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Japanese kitchen knives
Japanese kitchen knivesJapanese kitchen knivesJapanese kitchen knivesJapanese kitchen knives

Japanese kitchen knives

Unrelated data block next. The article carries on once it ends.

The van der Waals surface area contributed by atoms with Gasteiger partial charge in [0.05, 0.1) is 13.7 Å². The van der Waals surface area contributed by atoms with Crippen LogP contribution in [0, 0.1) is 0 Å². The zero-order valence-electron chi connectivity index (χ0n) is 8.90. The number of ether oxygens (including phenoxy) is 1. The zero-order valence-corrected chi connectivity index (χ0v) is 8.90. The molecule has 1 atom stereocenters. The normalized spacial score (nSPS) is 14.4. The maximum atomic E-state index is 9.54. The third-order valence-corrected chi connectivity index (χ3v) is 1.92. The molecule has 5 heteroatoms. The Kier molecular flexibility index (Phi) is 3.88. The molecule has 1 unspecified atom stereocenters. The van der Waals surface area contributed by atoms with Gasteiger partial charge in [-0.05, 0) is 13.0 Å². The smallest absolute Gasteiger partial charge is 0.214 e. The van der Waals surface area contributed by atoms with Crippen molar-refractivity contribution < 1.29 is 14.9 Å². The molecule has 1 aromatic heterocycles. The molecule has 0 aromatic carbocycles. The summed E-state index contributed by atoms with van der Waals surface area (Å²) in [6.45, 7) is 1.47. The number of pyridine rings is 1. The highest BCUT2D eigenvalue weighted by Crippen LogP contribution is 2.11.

Tadafusa bocho - hand forged and ground san mai laminated knives assembled with magnolia wood and bubinga handles by Tadafusa, of Sanjo, Japan. These knives feature a layer of hard lightly alloyed Ao Gami or Blue Paper Steel which forms an exceptionally fine and durable edge sandwiched between two softer less brittle layers of stainless steel. The sides of the knives are deliberately left unfinished, bearing witness to the blows endured in their making. This roughness does serve a purpose, however, acting not unlike the scalloped depressions commonly seen in ham slicers and 'oriental style' knives, they reduce suction, allowing food to fall freely from the blade, and the knife to cut with less resistance. Four types all tempered to about 63 HRC. Ajikiri - aji means horse mackerel, a fish which is eaten quite small in Japan (about 6"), and it is for the filleting and delicate trimming of such small fishes, that these knives are intended, although commonly used also as a kind of general purpose parer. Santoku - famously means three virtues, referring to this knife's versatility, the mincing slicing, and dicing of fish, meat, and vegetables. With a lambsfoot pattern giving an almost flat blade these used with less of a rocking action than european knives, with a simple straight down cut. Nikiri - a thin bladed vegetable knife, which whilst resembling a cleaver should be used to accurately slice rather than chop vegetables, its narrow profile and acute edge profile evolved to cut more delicate vegetables without crushing, or breaking their stems. Sashimi - used originally for the preparation of raw fish. Like Japanese saws it should be used with a pull stroke, and with minimal force, so as to reduce the tearing or smashing of delicate flesh, the goal being to leave a smooth, shiny, sharp edged cut.
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